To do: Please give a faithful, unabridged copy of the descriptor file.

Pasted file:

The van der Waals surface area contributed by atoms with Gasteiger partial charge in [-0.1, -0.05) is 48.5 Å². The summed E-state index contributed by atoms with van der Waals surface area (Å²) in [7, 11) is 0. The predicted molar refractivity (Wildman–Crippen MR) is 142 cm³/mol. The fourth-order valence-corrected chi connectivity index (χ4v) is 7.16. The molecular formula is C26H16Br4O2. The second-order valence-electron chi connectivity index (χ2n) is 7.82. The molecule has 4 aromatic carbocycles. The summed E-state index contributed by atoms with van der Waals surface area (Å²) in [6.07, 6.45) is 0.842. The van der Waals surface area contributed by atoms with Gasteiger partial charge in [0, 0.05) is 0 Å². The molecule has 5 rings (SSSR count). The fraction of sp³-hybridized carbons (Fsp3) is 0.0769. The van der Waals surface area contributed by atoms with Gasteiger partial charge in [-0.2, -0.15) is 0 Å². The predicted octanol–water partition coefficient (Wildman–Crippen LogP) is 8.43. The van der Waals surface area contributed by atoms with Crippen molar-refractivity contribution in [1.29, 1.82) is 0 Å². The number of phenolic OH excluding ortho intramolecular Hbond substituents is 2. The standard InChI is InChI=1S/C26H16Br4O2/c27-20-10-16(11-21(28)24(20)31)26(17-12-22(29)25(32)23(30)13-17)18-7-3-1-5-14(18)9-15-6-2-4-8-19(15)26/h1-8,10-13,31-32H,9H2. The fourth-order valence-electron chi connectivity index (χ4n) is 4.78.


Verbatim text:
The van der Waals surface area contributed by atoms with Gasteiger partial charge in [-0.1, -0.05) is 48.5 Å². The summed E-state index contributed by atoms with van der Waals surface area (Å²) in [7, 11) is 0. The predicted molar refractivity (Wildman–Crippen MR) is 142 cm³/mol. The fourth-order valence-corrected chi connectivity index (χ4v) is 7.16. The molecular formula is C26H16Br4O2. The second-order valence-electron chi connectivity index (χ2n) is 7.82. The molecule has 4 aromatic carbocycles. The summed E-state index contributed by atoms with van der Waals surface area (Å²) in [6.07, 6.45) is 0.842. The van der Waals surface area contributed by atoms with Gasteiger partial charge in [0, 0.05) is 0 Å². The molecule has 5 rings (SSSR count). The fraction of sp³-hybridized carbons (Fsp3) is 0.0769. The van der Waals surface area contributed by atoms with Gasteiger partial charge in [-0.2, -0.15) is 0 Å². The predicted octanol–water partition coefficient (Wildman–Crippen LogP) is 8.43. The van der Waals surface area contributed by atoms with Crippen molar-refractivity contribution in [1.29, 1.82) is 0 Å². The number of phenolic OH excluding ortho intramolecular Hbond substituents is 2. The standard InChI is InChI=1S/C26H16Br4O2/c27-20-10-16(11-21(28)24(20)31)26(17-12-22(29)25(32)23(30)13-17)18-7-3-1-5-14(18)9-15-6-2-4-8-19(15)26/h1-8,10-13,31-32H,9H2. The fourth-order valence-electron chi connectivity index (χ4n) is 4.78.